Their flavours are subtly different: a sip of rhum will often give you fruity notes that are fresh, tropical and ripe. A whisky of similar age may also be fruity but instead with apple, pear or even a citrus note. That essential ingredient in whisky, barley, creates a malty, biscuity foundation whereas the sugar-cane in rhum will give a more fresh, vegetal base note. Yet with longer maturation both may typically gain that rich, oaky  sweetness. You could say they were foster brothers with the same upbringing: their paths may take similar routes but their essential characters are always going to be different.

Sugar Cane – Shutterstock

Brothers of the Spirits World

And yet these two brothers of the alcohol world, one living amongst the warm palm trees and the other among the wind-swept bracken, show themselves of the same stock again when you look at the technicalities of how they are made. Both are distilled, with the rhum producers using a variation of the Coffey still used to make Scotch . Both have expert craftsmen who carefully monitor this process and will tell you if you ask, with a serious look in their eye, that an essential part of the flavour depends on their distillation. Their processes create an excess of energy that can and have been given back to the grid, with both rhum and whisky occasionally giving back to their national electricity boards – on opposite sides of the world.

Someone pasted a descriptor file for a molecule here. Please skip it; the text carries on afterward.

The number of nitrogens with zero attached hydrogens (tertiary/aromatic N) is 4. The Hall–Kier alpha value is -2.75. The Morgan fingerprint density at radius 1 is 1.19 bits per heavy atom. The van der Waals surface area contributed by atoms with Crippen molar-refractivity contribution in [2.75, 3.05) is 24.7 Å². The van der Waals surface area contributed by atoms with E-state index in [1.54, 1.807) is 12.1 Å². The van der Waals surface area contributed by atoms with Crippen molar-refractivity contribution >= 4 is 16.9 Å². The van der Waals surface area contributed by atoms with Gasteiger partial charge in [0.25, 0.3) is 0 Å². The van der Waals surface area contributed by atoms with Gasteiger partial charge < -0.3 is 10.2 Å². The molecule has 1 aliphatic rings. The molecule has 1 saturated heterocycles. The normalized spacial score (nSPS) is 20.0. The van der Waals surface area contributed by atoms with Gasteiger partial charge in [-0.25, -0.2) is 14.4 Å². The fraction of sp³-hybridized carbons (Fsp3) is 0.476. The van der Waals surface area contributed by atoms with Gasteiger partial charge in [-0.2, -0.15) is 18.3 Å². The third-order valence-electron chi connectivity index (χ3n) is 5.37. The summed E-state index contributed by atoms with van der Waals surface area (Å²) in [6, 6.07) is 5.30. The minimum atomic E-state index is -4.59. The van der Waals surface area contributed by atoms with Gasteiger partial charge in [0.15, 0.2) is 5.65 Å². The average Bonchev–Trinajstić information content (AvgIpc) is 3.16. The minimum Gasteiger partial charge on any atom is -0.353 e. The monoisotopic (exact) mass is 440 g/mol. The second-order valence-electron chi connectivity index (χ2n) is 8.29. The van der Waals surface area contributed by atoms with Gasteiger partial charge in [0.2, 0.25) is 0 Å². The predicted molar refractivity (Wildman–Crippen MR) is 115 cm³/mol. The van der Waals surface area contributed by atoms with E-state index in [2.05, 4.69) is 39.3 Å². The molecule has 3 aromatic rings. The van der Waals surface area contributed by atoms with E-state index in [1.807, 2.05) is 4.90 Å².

Both Industries Boast Extremely Passionate People

Some of you may have seen our Lock-In episode where Sam and Guyanese Rhum expert Yonnick David sample the same rums, together, from opposite sides of the world. They were tasting the new Cask 88 rhum and when it is released you can find it here. During Sam’s tasting with Yonnick, another similarity became clear: both industries boast extremely passionate people. Yonnick exhibits the same detailed knowledge of his spirit, from the science to the history, that we are familiar with as whisky geeks. That geekiness is matched by epicurean senses; at one point during the tasting both Sam and Yonnick pause, blown away by flavour, right after their first sip of rhum. And earlier this year, before it all, Yonnick created and held Guyana’s first ever rum festival in an act of enthusiasm and zeal so familiar to those of us who have seen the Scotch Whisky community bloom over the last few years.

Two men excited to sample some rums. One holds a whisky glass in the air - it is full of rhum. They are having a Zoom tasting.
Yonnick and Sam, a whisky fan, trying our new rhums

While we can’t all meet together quite yet, we can explore different and new liquids at home, such as rhum. I think now is the time to hone our craft in other directions and dabble in new things. So that we will be filled with even more to share when we finally do meet again.